The development of sophisticated species distribution modeling techniques provides an opportunity to examine the potential effects of climate change on bird communities. Using these modeling approaches, we are relating bird data to environmental layers to generate robust predictions of current (1971–2000) and projected future species occurrence. Future bird distributions are based on regional climate model projections for the periods 2038–2070 (IPCC Scenario A2). Bird species distributions were created using the Maxent modeling technique: Maxent (Phillips et al. 2006), which is able to model non-linear responses to environmental variables. Map values represent the predicted habitat suitability; the higher the values,...
Densities for five key tidal marsh-dependent bird species were modeled using boosted regression trees (Elith et al. 2008). The models are able to fit non-linear functions between environmental variables and the presence/absence or density of a species. Map values represent the probability of occurrence of a species or the density (birds/ha). Higher values in a map indicate a higher likelihood that a species will be present at a site. Bird species modeled: Common yellowthroat, black rail, clapper rail, marsh wren, song sparrow. Model outputs: Probably of occurrence, density (birds per hectare)
Maps of the probability of occurrence of tidal marsh plant species were created using generalized additive models (Hastie and Tibshirani 1990). Species modeled: Saltgrass, alkali-heath, SF Bay gumplant, jaumea, wirerush, pepperweed, giant reed, pickleweed, hard-stem tule, three-square bullrush, smooth cordgrass, California cordgrass, cattail.
Data layers of current and projected suitable habitat for five species: big-eared woodrat (Neotoma macrotis), California gnatcatcher, Ceanothus greggii, Ceanothus verrucosus, and Tecate cypress in the South Coast Ecoregion in California, USA. Data set includes scenarios with and without projected urban growth over a 50 year period, and with and without projected climate change over a 50 year period. The potential distribution of California gnatcatcher was modeled using a MaxEnt species distribution model using recent and future climate data with presence records from the San Diego Natural History Museum. Species distributions were modeled only for the South Coast Ecoregion in California, USA as this is where management...
Current and projected bird distribution and abundance layers, updated with new model that has better inputs. Point Blue Conservation Science assessed the effects of sea-level rise (SLR) and salinity changes on San Francisco Bay tidal marsh ecosystems. Tidal marshes are naturally resilient to SLR, in that they can build up elevation through the capture of suspended sediment and deposition of organic material (vegetation). Thus, a “bathtub” model approach is not appropriate for assessing impacts to this dynamic habitat. Rather, dynamic accretion potential can be modeled annually based on tidal inundation, sediment availability, and the rate of organic accumulation (related to salinity).Working with researchers at...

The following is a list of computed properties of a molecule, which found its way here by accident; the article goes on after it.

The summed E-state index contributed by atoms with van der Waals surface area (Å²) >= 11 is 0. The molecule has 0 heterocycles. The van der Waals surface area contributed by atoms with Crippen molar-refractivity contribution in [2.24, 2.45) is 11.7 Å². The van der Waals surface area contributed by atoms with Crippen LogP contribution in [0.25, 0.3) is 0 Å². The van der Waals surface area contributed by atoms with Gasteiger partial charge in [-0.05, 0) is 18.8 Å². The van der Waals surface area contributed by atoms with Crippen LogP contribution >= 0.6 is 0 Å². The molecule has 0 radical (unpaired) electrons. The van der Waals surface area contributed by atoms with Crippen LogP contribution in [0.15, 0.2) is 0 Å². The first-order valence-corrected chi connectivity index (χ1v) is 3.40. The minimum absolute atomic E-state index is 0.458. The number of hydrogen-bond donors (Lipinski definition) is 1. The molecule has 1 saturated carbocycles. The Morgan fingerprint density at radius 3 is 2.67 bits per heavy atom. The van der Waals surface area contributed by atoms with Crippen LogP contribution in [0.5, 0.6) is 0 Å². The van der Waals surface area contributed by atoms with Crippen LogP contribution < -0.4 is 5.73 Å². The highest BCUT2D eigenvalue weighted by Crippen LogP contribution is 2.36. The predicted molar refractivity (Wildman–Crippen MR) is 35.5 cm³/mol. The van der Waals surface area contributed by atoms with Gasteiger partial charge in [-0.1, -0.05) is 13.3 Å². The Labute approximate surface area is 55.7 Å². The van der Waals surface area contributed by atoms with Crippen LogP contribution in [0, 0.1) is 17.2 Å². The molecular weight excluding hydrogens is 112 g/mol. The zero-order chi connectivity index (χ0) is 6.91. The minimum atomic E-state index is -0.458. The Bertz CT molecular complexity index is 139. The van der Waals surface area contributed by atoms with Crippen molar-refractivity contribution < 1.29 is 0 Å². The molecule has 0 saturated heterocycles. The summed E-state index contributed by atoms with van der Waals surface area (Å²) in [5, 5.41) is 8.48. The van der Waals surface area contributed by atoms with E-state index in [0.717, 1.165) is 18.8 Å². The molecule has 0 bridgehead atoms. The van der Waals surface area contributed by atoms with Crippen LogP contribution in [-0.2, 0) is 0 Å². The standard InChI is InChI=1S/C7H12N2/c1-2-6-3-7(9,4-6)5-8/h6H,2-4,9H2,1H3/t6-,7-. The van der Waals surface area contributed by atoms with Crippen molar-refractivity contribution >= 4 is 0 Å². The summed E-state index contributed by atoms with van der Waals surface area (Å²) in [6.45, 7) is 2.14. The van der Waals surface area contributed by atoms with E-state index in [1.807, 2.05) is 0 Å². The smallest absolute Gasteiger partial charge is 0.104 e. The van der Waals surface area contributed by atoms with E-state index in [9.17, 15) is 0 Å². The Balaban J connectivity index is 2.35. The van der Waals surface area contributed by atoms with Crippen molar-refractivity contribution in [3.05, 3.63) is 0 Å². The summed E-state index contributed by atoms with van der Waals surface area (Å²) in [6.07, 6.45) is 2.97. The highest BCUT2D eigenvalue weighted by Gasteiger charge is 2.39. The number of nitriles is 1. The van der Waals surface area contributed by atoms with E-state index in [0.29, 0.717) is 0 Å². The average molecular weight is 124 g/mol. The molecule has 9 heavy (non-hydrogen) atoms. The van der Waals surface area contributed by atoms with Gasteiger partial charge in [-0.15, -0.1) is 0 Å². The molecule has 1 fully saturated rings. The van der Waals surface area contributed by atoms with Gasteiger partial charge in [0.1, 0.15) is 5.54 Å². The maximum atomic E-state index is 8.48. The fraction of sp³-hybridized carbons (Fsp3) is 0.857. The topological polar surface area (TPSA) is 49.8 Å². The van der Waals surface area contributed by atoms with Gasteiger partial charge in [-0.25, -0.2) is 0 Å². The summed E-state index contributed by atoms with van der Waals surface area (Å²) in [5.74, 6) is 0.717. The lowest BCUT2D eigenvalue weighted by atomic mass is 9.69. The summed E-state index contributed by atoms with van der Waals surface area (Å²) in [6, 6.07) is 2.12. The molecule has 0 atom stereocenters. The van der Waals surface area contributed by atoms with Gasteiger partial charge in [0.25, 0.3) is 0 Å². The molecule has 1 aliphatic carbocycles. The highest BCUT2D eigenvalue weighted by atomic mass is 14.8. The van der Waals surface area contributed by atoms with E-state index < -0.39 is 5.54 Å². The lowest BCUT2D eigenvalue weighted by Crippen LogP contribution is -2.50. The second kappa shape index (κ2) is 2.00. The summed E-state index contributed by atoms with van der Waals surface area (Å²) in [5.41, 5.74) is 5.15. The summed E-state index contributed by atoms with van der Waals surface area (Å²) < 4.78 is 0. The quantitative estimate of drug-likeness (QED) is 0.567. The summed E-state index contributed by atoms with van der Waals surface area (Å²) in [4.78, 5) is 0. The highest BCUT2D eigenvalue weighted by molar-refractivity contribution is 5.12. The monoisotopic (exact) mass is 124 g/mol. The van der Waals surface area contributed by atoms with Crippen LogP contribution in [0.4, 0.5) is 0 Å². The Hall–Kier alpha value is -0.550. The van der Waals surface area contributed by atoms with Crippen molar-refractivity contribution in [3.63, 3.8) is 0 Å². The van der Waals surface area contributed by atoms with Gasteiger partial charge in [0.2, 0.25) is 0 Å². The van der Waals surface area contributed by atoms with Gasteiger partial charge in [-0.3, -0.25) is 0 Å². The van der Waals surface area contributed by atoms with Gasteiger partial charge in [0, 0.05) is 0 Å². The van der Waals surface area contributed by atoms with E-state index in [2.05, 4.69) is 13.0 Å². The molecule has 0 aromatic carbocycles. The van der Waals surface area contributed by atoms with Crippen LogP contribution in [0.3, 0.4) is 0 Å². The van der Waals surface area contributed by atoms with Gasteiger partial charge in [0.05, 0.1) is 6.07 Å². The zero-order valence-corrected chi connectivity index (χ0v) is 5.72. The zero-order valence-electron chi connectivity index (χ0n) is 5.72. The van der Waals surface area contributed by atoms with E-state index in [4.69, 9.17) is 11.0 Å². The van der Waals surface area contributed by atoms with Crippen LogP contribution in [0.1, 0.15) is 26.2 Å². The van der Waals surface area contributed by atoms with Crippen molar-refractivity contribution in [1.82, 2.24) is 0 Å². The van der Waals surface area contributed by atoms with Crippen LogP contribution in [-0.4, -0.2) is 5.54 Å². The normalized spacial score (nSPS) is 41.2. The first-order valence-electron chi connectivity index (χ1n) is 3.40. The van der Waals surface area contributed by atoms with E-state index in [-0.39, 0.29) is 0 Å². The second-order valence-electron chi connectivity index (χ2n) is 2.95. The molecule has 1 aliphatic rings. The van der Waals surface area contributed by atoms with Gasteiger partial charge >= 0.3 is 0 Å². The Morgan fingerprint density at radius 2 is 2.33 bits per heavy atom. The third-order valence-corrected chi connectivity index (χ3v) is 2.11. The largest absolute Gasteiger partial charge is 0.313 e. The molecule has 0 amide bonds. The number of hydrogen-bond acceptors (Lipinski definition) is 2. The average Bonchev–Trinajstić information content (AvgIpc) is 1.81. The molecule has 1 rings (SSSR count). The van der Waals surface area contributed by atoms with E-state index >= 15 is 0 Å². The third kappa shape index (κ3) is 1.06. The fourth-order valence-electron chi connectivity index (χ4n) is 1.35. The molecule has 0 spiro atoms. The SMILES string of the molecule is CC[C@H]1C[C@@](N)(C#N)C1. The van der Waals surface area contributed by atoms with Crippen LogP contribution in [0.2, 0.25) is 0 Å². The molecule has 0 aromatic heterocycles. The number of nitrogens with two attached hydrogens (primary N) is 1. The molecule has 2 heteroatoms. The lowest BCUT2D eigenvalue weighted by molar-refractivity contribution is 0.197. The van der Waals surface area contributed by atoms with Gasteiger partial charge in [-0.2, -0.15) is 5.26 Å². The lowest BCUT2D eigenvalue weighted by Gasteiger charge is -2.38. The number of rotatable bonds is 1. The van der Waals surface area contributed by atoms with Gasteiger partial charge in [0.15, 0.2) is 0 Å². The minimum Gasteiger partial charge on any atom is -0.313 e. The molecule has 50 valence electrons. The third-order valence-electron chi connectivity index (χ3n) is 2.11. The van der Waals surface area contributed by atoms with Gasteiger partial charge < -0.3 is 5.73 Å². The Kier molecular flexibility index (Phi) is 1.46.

Understanding San Francisco Bay’s vulnerabilities to sea level rise is important for both biodiversity conservation and for management of public infrastructure. Coastal marshes provide essential ecosystem services such as water filtration and flood abatement while also providing important habitat for species of conservation concern. Improving our understanding of how tidal marsh habitats will be affected by sea level rise is important so that we maximize ecosystem services that coastal marshes provide and ensure that endemic populations of plants and animals persist into the future. For this project, marsh accretion was modeled by ESA PWA (http://www.pwa-ltd.com/index.html) using the Marsh-98 model, described here:...
Species richness indicates the number of different species predicted to be able to occur at a location. Maps show the projected species richness under current climate and two models of future climate conditions. Species richness is calculated by converting the predictions from maxent models into binary maps of presence and absence and summing the maps across all species. Higher values in the maps indicate where more bird species are projected to be able to occur.